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The Fall of the New Internationalism

 

Tomasz Sakiewicz

 

Gazeta Polska No 46; 16/11/2011

[Translated by BBS]

 

There is something that links the incident of November 11th (2011 in Warsaw) and the EU crisis. The experiment with the elimination of nations, as subjects of Europe, is coming to an end. Such an experiment has been carried out by successive empires and revolutionary movements every now and again. Some people wish to have national aspirations eliminated thus making the nations control easier; others want to introduce their internationalist ideas – social  engineering – halted by the existence of strong nations. The Soviet Union was a combination of two ideas: Russian imperialism and communist internationalism. At the end the nationalistic imperialism won and it resulted in a conflict with communist China, where the imperial view at the world dominated as well. The last extraordinary conception of elimination of nationalism and replacing it with a new, more inclusive project was the European Union - an attempt to create a common state and a common nation. But building the new patriotism has failed. Each nation in the EU, with acceptance for pan-European slogans, has fought hard to keep their own interest, driving the Union to the verge of bankruptcy. There is no more talk of European patriotism. Slowly we have started to say good-bye to a common currency. Soon the idea of the common state will taper off. Surely some of the Union institutions will survive, but without reforms, their role will be minor in comparison to direct agreements between the states. I am writing this with hope but also with real fear. In its present form the Union is a combination of pathology and prosperity, social and lawful safety with serious downfall of morality and tragic unproductivity. The EU itself has allowed to be  exploited by the most powerful countries at the expense of the weakest ones. Obviously, it  generates still stronger desire by the majority of EU members to restore their own nationalism. An explosion of these aspirations is only a matter of time.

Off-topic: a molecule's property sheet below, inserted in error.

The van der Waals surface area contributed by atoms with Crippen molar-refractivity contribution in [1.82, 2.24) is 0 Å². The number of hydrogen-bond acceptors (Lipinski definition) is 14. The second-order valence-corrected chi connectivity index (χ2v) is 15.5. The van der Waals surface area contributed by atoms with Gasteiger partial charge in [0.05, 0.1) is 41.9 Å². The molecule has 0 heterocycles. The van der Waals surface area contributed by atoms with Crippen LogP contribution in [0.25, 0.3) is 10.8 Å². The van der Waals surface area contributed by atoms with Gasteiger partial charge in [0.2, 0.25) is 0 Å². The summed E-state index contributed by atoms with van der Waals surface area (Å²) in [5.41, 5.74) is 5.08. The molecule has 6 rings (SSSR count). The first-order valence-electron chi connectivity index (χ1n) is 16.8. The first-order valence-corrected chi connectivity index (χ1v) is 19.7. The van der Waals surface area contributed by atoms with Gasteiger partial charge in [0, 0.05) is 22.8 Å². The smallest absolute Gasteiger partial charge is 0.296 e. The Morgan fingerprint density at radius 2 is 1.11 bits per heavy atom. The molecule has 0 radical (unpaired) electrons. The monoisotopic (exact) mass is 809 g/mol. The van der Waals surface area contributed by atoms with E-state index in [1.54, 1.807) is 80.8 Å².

The incident of November 11 (2011 in Warsaw), though somehow distorted, was a collision of these desires. The national exclamations appeared to be more attractive than colour international movements. Neither the German troops nor the provocative decisions of the city authorities helped. The hardly known nationalist organizations attracted ten times more people than the “progressive” movements supported by the media. The social moods move strongly to the right and strongly to the left. The right wing seems to have incomparably larger backup. Then why did PO win the succeeding elections? It did because PiS had searched for its electoral support again in the centre. What is the capacity is this mythical centre today? It is more or less displayed by the scores of PJN. It showed that those, who did not vote, were not at all moderate, but much more radical than the whole base of PiS. It is a very good message for PiS, but up to a point. It is good, because it shows that there is an electorate of millions, exceeding the traditional base. However it is not good because till now PiS has not been able to mobilize a significant part of this electorate. It was a smart move by PiS during the last days of the elections to remind the nation about the Smolensk matter, and the strong reaction to the invasion of troops from Germany. There is a certain unusual feature of the “sleeping” right wing’s electorate. Contrary to the propaganda in the media, a majority of it remains tolerant to other nations. But it wakes up rapidly, when someone steps on its toe.

 

Because of the Smolensk tragedy millions of Poles became mad at Russian imperialism and the invasion of the German leftists hurt the national pride. If PO hides its head in the sand or with one hand supports the left-wing party in the problems like that, the public feelings will turn toward PiS. Kaczyński’s party must not neglect this trend. At the same time, it has to propagate patriotism in such innovated ways so its traditional electorate would feel that it is a part of a high and strong wave. Europe is changing and Poland will change also. Now the question is who will be a leader in these changes. Definitely, the one who will be able to tell Poles, how wonderful it is to feel good about their own country will lead.